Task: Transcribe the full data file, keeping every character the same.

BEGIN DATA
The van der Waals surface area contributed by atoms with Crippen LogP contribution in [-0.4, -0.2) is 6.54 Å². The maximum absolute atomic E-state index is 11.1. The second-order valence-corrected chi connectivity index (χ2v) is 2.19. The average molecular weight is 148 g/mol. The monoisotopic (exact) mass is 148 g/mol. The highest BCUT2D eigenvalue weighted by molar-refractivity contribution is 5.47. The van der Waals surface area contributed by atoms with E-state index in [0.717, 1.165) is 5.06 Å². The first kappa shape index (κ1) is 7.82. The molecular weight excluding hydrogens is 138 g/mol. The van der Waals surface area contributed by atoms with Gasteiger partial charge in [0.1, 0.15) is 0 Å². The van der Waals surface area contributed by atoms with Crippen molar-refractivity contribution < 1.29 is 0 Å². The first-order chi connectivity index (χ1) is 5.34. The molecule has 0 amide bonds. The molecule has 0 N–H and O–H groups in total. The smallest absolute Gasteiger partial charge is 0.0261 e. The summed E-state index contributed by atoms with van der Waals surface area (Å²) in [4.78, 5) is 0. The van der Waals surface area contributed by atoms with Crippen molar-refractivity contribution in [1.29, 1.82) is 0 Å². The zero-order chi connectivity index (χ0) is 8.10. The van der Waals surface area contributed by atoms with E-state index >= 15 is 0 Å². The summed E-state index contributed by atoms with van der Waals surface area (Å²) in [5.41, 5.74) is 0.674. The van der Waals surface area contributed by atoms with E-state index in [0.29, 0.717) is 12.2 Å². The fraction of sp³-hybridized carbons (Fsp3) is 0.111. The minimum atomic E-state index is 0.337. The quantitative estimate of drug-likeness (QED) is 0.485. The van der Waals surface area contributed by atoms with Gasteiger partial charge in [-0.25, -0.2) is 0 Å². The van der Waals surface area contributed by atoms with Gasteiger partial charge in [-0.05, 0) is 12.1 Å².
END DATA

The van der Waals surface area contributed by atoms with Crippen LogP contribution in [-0.4, -0.2) is 6.54 Å². The maximum absolute atomic E-state index is 11.1. The second-order valence-corrected chi connectivity index (χ2v) is 2.19. The average molecular weight is 148 g/mol. The monoisotopic (exact) mass is 148 g/mol. The highest BCUT2D eigenvalue weighted by molar-refractivity contribution is 5.47. The van der Waals surface area contributed by atoms with E-state index in [0.717, 1.165) is 5.06 Å². The first kappa shape index (κ1) is 7.82. The molecular weight excluding hydrogens is 138 g/mol. The van der Waals surface area contributed by atoms with Gasteiger partial charge in [0.1, 0.15) is 0 Å². The van der Waals surface area contributed by atoms with Crippen molar-refractivity contribution < 1.29 is 0 Å². The first-order chi connectivity index (χ1) is 5.34. The molecule has 0 amide bonds. The molecule has 0 N–H and O–H groups in total. The smallest absolute Gasteiger partial charge is 0.0261 e. The summed E-state index contributed by atoms with van der Waals surface area (Å²) in [4.78, 5) is 0. The van der Waals surface area contributed by atoms with Crippen molar-refractivity contribution in [1.29, 1.82) is 0 Å². The zero-order chi connectivity index (χ0) is 8.10. The van der Waals surface area contributed by atoms with E-state index >= 15 is 0 Å². The summed E-state index contributed by atoms with van der Waals surface area (Å²) in [5.41, 5.74) is 0.674. The van der Waals surface area contributed by atoms with E-state index in [0.29, 0.717) is 12.2 Å². The fraction of sp³-hybridized carbons (Fsp3) is 0.111. The minimum atomic E-state index is 0.337. The quantitative estimate of drug-likeness (QED) is 0.485. The van der Waals surface area contributed by atoms with Gasteiger partial charge in [-0.25, -0.2) is 0 Å². The van der Waals surface area contributed by atoms with Gasteiger partial charge in [-0.05, 0) is 12.1 Å².